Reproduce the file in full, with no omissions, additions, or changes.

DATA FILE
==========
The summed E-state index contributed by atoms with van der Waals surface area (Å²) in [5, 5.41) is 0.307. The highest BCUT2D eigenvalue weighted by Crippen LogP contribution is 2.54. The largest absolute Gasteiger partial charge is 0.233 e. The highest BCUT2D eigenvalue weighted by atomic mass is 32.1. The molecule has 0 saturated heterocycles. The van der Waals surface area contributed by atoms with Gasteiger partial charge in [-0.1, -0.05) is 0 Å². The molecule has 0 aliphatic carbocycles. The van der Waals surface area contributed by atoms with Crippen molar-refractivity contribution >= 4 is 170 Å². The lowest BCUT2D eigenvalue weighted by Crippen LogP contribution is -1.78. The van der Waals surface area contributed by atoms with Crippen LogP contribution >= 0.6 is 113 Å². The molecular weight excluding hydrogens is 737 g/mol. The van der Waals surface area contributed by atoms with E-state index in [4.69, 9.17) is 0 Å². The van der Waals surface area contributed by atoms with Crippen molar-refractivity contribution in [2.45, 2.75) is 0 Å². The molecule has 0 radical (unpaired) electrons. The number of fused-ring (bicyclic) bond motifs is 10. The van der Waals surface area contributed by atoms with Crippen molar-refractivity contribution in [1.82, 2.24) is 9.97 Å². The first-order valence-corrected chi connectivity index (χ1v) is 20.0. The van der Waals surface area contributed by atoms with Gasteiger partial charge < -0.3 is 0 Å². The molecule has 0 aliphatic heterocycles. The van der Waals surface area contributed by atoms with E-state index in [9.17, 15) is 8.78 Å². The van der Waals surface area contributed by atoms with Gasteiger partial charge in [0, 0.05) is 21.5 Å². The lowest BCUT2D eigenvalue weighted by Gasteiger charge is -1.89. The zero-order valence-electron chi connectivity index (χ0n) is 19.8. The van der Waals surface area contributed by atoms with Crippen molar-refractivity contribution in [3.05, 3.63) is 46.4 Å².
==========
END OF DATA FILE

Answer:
The summed E-state index contributed by atoms with van der Waals surface area (Å²) in [5, 5.41) is 0.307. The highest BCUT2D eigenvalue weighted by Crippen LogP contribution is 2.54. The largest absolute Gasteiger partial charge is 0.233 e. The highest BCUT2D eigenvalue weighted by atomic mass is 32.1. The molecule has 0 saturated heterocycles. The van der Waals surface area contributed by atoms with Gasteiger partial charge in [-0.1, -0.05) is 0 Å². The molecule has 0 aliphatic carbocycles. The van der Waals surface area contributed by atoms with Crippen molar-refractivity contribution >= 4 is 170 Å². The lowest BCUT2D eigenvalue weighted by Crippen LogP contribution is -1.78. The van der Waals surface area contributed by atoms with Crippen LogP contribution >= 0.6 is 113 Å². The molecular weight excluding hydrogens is 737 g/mol. The van der Waals surface area contributed by atoms with E-state index in [4.69, 9.17) is 0 Å². The van der Waals surface area contributed by atoms with Crippen molar-refractivity contribution in [2.45, 2.75) is 0 Å². The molecule has 0 radical (unpaired) electrons. The number of fused-ring (bicyclic) bond motifs is 10. The van der Waals surface area contributed by atoms with Crippen molar-refractivity contribution in [1.82, 2.24) is 9.97 Å². The first-order valence-corrected chi connectivity index (χ1v) is 20.0. The van der Waals surface area contributed by atoms with Gasteiger partial charge < -0.3 is 0 Å². The molecule has 0 aliphatic heterocycles. The van der Waals surface area contributed by atoms with E-state index in [9.17, 15) is 8.78 Å². The van der Waals surface area contributed by atoms with Gasteiger partial charge in [0, 0.05) is 21.5 Å². The lowest BCUT2D eigenvalue weighted by Gasteiger charge is -1.89. The zero-order valence-electron chi connectivity index (χ0n) is 19.8. The van der Waals surface area contributed by atoms with Crippen molar-refractivity contribution in [3.05, 3.63) is 46.4 Å².